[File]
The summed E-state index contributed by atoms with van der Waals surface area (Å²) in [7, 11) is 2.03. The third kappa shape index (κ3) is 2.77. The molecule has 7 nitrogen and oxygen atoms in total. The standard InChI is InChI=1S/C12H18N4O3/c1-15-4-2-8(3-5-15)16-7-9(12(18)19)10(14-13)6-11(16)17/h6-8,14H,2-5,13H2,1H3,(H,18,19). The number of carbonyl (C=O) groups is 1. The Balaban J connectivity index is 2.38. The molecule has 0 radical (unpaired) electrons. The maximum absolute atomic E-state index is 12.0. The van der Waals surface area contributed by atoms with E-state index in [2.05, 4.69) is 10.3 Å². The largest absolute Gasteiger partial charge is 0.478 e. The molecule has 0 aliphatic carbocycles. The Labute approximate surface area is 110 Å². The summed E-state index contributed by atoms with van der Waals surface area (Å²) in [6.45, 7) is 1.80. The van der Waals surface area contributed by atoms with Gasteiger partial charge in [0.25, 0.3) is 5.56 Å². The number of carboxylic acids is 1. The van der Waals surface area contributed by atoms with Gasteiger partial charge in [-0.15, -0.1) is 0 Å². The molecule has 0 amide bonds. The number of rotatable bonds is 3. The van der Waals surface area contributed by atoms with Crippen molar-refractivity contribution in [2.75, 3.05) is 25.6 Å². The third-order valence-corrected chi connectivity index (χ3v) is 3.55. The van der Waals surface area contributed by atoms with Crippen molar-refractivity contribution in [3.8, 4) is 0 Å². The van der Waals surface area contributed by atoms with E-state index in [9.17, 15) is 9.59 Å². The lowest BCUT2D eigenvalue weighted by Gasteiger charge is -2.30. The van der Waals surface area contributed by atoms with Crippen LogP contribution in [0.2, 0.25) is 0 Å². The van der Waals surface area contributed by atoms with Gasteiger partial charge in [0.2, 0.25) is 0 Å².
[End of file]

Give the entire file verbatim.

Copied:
The summed E-state index contributed by atoms with van der Waals surface area (Å²) in [7, 11) is 2.03. The third kappa shape index (κ3) is 2.77. The molecule has 7 nitrogen and oxygen atoms in total. The standard InChI is InChI=1S/C12H18N4O3/c1-15-4-2-8(3-5-15)16-7-9(12(18)19)10(14-13)6-11(16)17/h6-8,14H,2-5,13H2,1H3,(H,18,19). The number of carbonyl (C=O) groups is 1. The Balaban J connectivity index is 2.38. The molecule has 0 radical (unpaired) electrons. The maximum absolute atomic E-state index is 12.0. The van der Waals surface area contributed by atoms with E-state index in [2.05, 4.69) is 10.3 Å². The largest absolute Gasteiger partial charge is 0.478 e. The molecule has 0 aliphatic carbocycles. The Labute approximate surface area is 110 Å². The summed E-state index contributed by atoms with van der Waals surface area (Å²) in [6.45, 7) is 1.80. The van der Waals surface area contributed by atoms with Gasteiger partial charge in [0.25, 0.3) is 5.56 Å². The number of carboxylic acids is 1. The van der Waals surface area contributed by atoms with Gasteiger partial charge in [-0.15, -0.1) is 0 Å². The molecule has 0 amide bonds. The number of rotatable bonds is 3. The van der Waals surface area contributed by atoms with Crippen molar-refractivity contribution in [2.75, 3.05) is 25.6 Å². The third-order valence-corrected chi connectivity index (χ3v) is 3.55. The van der Waals surface area contributed by atoms with Crippen molar-refractivity contribution in [3.8, 4) is 0 Å². The van der Waals surface area contributed by atoms with E-state index in [9.17, 15) is 9.59 Å². The lowest BCUT2D eigenvalue weighted by Gasteiger charge is -2.30. The van der Waals surface area contributed by atoms with Crippen LogP contribution in [0.2, 0.25) is 0 Å². The van der Waals surface area contributed by atoms with Gasteiger partial charge in [0.2, 0.25) is 0 Å².